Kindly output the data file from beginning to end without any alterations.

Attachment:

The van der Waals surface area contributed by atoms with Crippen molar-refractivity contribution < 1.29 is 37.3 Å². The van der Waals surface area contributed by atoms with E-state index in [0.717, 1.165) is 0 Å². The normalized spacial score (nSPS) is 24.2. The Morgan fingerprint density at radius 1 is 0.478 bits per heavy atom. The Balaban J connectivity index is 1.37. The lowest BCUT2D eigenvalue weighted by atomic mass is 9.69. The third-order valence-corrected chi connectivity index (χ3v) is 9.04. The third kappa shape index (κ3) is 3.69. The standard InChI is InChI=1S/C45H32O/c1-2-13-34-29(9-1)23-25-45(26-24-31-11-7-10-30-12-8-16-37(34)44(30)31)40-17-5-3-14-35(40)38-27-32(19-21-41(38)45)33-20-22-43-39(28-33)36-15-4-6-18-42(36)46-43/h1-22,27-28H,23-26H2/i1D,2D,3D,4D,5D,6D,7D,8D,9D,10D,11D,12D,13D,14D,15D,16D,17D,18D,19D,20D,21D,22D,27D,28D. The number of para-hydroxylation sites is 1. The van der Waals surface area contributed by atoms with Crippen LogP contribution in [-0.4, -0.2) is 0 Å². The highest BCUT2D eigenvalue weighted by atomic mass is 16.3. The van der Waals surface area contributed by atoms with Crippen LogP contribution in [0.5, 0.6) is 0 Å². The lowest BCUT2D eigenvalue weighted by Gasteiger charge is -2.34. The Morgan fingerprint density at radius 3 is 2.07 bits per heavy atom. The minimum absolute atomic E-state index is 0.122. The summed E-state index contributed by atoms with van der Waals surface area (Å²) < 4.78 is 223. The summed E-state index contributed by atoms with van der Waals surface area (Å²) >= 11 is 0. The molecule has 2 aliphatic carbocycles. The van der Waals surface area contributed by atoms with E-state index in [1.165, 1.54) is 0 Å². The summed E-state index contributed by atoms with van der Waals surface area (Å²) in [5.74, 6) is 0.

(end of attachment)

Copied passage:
The van der Waals surface area contributed by atoms with Crippen molar-refractivity contribution < 1.29 is 37.3 Å². The van der Waals surface area contributed by atoms with E-state index in [0.717, 1.165) is 0 Å². The normalized spacial score (nSPS) is 24.2. The Morgan fingerprint density at radius 1 is 0.478 bits per heavy atom. The Balaban J connectivity index is 1.37. The lowest BCUT2D eigenvalue weighted by atomic mass is 9.69. The third-order valence-corrected chi connectivity index (χ3v) is 9.04. The third kappa shape index (κ3) is 3.69. The standard InChI is InChI=1S/C45H32O/c1-2-13-34-29(9-1)23-25-45(26-24-31-11-7-10-30-12-8-16-37(34)44(30)31)40-17-5-3-14-35(40)38-27-32(19-21-41(38)45)33-20-22-43-39(28-33)36-15-4-6-18-42(36)46-43/h1-22,27-28H,23-26H2/i1D,2D,3D,4D,5D,6D,7D,8D,9D,10D,11D,12D,13D,14D,15D,16D,17D,18D,19D,20D,21D,22D,27D,28D. The number of para-hydroxylation sites is 1. The van der Waals surface area contributed by atoms with Crippen LogP contribution in [-0.4, -0.2) is 0 Å². The highest BCUT2D eigenvalue weighted by atomic mass is 16.3. The van der Waals surface area contributed by atoms with Crippen LogP contribution in [0.5, 0.6) is 0 Å². The lowest BCUT2D eigenvalue weighted by Gasteiger charge is -2.34. The Morgan fingerprint density at radius 3 is 2.07 bits per heavy atom. The minimum absolute atomic E-state index is 0.122. The summed E-state index contributed by atoms with van der Waals surface area (Å²) < 4.78 is 223. The summed E-state index contributed by atoms with van der Waals surface area (Å²) >= 11 is 0. The molecule has 2 aliphatic carbocycles. The van der Waals surface area contributed by atoms with E-state index in [1.165, 1.54) is 0 Å². The summed E-state index contributed by atoms with van der Waals surface area (Å²) in [5.74, 6) is 0.